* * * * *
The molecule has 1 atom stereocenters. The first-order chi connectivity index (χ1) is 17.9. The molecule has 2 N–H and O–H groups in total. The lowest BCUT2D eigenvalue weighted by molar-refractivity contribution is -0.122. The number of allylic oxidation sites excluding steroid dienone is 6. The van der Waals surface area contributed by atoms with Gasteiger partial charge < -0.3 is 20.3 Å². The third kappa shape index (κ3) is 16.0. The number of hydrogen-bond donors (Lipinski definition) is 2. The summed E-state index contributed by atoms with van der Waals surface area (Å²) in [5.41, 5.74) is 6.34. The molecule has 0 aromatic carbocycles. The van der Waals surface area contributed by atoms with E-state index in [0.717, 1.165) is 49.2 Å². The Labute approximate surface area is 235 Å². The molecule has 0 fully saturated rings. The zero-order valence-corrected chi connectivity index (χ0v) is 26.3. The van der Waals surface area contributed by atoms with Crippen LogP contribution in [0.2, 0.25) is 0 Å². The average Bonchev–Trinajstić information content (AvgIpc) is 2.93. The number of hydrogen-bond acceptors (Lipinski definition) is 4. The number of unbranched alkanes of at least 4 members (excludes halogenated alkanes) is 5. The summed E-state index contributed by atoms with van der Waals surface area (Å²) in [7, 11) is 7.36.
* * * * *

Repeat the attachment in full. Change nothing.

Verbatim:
The molecule has 1 atom stereocenters. The first-order chi connectivity index (χ1) is 17.9. The molecule has 2 N–H and O–H groups in total. The lowest BCUT2D eigenvalue weighted by molar-refractivity contribution is -0.122. The number of allylic oxidation sites excluding steroid dienone is 6. The van der Waals surface area contributed by atoms with Gasteiger partial charge < -0.3 is 20.3 Å². The third kappa shape index (κ3) is 16.0. The number of hydrogen-bond donors (Lipinski definition) is 2. The summed E-state index contributed by atoms with van der Waals surface area (Å²) in [5.41, 5.74) is 6.34. The molecule has 0 aromatic carbocycles. The van der Waals surface area contributed by atoms with E-state index in [0.717, 1.165) is 49.2 Å². The Labute approximate surface area is 235 Å². The molecule has 0 fully saturated rings. The zero-order valence-corrected chi connectivity index (χ0v) is 26.3. The van der Waals surface area contributed by atoms with Crippen LogP contribution in [0.2, 0.25) is 0 Å². The average Bonchev–Trinajstić information content (AvgIpc) is 2.93. The number of hydrogen-bond acceptors (Lipinski definition) is 4. The number of unbranched alkanes of at least 4 members (excludes halogenated alkanes) is 5. The summed E-state index contributed by atoms with van der Waals surface area (Å²) in [7, 11) is 7.36.